Elliott Mobility alleged to have colluded with other companies on government tenders. File photo.
Elliott Mobility alleged to have colluded with other companies on government tenders. File photo.

Competition Commission proposes a penalty for Elliot Mobility

By Edward West Time of article published May 5, 2021

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THE COMPETITION Commission has proposed the Competition Tribunal impose a fine of 10 percent of turnover, with a possible 30 percent discount and negotiation of staggered payments for the alleged collusion by Elliott Mobility with other furniture removal companies.

The Competition Tribunal yesterday heard closing arguments in a case where Elliott Mobility was alleged to have colluded with other furniture removal companies on tenders to a number of government departments, including the SANDF and Eskom.

The commission accused Elliott having entered into agreements, of or conducted a concerted practice to collude on furniture removal tenders with JH Retief Transport and Cape Express Removals, from about 2008 until at least 2010.

The collusion was alleged to have occurred through the provision of cover quotes between competitors when bidding for furniture removal tenders.

The commission implicated Elliott in 23 charges of cover quoting.

The company admitted to four, but denied the rest, arguing that its employee and agent involved in the conduct had gone rogue and were acting without authority from Elliott .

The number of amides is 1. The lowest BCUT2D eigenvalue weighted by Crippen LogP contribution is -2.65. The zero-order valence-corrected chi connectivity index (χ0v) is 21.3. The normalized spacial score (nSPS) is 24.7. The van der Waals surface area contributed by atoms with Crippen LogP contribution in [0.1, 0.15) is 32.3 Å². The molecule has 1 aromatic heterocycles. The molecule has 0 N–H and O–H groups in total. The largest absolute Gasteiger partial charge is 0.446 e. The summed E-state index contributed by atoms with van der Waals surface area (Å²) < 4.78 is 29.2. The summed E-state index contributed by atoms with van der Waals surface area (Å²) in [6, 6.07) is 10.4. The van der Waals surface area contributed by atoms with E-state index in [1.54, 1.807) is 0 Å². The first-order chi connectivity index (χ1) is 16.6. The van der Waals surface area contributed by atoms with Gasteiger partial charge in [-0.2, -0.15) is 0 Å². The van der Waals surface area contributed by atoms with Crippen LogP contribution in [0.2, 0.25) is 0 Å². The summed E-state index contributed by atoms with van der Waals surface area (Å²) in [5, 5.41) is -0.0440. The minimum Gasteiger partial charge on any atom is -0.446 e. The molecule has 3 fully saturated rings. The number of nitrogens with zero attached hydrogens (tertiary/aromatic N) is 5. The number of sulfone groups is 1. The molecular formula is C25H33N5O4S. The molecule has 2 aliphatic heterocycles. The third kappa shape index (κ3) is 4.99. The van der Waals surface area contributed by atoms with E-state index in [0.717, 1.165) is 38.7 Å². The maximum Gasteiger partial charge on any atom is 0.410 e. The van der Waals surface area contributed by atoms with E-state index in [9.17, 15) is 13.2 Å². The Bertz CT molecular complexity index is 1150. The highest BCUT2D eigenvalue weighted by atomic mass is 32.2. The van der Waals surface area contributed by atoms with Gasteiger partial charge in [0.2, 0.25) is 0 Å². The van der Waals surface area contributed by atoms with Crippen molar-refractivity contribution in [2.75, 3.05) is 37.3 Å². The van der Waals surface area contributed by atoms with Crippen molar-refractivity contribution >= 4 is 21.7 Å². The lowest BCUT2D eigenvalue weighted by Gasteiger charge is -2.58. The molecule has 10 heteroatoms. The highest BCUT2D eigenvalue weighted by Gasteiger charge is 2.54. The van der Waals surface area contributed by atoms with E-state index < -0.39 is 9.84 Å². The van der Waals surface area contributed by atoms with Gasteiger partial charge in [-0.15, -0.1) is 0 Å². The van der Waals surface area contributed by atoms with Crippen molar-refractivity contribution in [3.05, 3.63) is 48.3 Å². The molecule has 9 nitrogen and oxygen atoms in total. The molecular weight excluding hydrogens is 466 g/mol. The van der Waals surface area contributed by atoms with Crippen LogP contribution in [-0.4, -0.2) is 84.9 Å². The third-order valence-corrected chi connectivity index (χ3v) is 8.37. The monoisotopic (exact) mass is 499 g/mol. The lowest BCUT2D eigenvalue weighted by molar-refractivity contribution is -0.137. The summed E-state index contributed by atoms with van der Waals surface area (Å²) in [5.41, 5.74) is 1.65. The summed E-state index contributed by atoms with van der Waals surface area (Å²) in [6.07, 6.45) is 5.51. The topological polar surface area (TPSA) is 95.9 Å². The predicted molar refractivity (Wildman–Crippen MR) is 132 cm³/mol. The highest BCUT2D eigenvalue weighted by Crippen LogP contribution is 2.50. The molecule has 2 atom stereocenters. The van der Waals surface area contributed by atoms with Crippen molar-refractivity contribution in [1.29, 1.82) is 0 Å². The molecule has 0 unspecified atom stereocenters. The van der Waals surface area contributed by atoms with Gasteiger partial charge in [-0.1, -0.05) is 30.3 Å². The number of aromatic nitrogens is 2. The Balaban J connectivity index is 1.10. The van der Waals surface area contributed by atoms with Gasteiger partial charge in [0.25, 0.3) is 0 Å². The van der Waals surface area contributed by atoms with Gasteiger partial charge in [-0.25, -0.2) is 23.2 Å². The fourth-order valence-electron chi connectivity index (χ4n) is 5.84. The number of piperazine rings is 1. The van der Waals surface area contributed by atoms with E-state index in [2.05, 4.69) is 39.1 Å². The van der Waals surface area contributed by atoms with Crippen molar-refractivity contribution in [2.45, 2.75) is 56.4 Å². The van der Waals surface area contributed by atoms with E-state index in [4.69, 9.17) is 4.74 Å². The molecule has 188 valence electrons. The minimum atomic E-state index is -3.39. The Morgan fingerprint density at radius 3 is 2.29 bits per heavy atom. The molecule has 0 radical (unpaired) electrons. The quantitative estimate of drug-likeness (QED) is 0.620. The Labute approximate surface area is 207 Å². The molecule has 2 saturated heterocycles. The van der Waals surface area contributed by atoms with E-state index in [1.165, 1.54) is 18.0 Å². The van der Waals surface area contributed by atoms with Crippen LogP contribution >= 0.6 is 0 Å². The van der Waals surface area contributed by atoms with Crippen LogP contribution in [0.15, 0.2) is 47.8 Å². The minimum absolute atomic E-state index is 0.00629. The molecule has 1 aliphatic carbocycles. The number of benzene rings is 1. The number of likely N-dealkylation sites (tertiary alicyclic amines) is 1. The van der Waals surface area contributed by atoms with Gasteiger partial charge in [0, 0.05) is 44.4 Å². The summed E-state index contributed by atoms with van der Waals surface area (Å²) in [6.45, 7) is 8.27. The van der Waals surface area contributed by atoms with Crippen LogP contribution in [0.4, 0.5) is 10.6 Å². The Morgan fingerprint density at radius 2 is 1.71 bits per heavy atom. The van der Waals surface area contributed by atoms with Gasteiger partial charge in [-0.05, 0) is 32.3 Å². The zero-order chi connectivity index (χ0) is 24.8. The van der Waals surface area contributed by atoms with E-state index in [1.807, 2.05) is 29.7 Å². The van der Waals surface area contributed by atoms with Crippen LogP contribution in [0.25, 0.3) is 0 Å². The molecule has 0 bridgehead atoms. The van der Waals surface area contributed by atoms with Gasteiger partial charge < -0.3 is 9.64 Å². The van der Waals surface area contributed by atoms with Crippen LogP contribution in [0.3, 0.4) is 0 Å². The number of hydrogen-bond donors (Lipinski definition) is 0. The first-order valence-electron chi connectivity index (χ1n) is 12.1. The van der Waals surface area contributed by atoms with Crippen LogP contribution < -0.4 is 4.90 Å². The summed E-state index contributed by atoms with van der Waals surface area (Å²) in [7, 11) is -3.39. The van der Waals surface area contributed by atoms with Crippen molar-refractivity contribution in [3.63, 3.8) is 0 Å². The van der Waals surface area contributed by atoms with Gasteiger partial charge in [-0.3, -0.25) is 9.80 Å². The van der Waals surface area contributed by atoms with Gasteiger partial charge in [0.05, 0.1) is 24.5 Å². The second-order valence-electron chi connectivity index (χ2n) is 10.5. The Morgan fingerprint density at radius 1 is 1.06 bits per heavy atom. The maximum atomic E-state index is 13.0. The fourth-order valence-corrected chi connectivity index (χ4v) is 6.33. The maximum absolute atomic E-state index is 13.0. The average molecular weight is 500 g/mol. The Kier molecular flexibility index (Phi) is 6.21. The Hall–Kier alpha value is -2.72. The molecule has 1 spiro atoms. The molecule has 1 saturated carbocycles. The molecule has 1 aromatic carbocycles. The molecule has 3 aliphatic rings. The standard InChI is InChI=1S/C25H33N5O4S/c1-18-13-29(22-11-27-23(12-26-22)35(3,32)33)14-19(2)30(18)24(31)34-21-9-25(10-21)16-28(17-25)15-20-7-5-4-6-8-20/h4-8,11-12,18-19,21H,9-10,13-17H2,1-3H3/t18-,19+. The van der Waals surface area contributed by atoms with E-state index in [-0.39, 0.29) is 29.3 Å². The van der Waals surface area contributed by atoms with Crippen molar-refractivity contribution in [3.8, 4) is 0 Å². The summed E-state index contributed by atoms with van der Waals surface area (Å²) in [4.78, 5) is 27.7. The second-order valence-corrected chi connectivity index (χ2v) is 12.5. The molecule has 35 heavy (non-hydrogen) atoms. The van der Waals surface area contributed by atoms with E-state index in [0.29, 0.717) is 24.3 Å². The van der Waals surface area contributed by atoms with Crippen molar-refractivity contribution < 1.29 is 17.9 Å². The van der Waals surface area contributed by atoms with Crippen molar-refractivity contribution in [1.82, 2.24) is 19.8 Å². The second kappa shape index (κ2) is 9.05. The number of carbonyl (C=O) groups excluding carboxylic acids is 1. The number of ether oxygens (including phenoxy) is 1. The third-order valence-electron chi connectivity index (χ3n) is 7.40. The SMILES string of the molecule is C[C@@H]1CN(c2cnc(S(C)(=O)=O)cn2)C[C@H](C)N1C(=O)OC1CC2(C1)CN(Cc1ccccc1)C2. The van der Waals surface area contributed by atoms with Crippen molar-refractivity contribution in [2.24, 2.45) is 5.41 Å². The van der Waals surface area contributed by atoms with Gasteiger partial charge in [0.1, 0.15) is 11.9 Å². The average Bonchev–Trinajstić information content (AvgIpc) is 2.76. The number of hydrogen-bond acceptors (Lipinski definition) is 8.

JH Retief and Cape Express earlier both settled with the commission.

Katlego Monareng, appearing for the commission, argued that the company should pay the penalty because it had done no training in competition law once one of its senior staff had, in 2014, admitted to collusive practices.

In addition, the senior employee concerned was granted a settlement agreement and a “golden handshake” R340 000 settlement payment by the company.

He also said that Elliott had produced no evidence that a women claiming to be the company’s agent, who had allegedly provided cover quotes to other furniture companies on behalf of Elliott, was either employed or was an authorised agent of the firm, this despite the fact that the company had submitted that it kept such records “until perpetuity.”

In addition, while many of the tender quotes were determined in the Cape Town office of the firm, nobody from that office had been brought by the firm to testify to the Competition Commission.

He said Elliott had produced a code of conduct policy document as evidence of the seriousness with which it viewed anti-collusive behaviour, but this document had been drawn up “after the fact” and was no use in the case.

In addition, while the company had proclaimed it would “march them to the door” if an employee was found to be engaging in such activities, why had this not been done with the senior employee who admitted such guilt?

Greta Engelbrecht, SC, speaking on behalf of Elliott, told the hearing that the company should not be held accountable for misdoings of one or two employees acting on their own.

She questioned why the senior employee implicated would have testified that he went into a panic during the period of a Competition Commission raid on Elliott’s offices, why he would have confessed to the company executives, and why would he claim that he acted on his own, if the senior management of the company had been involved in the collusion.

She said the fact that there were some 3 000 cases of cover quotes at JH Retief and 1 600 at Cape Express, while the Commission could only find 23 cases at Elliot, indicated that the practice was not widespread at Elliott.

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BUSINESS REPORT ONLINE

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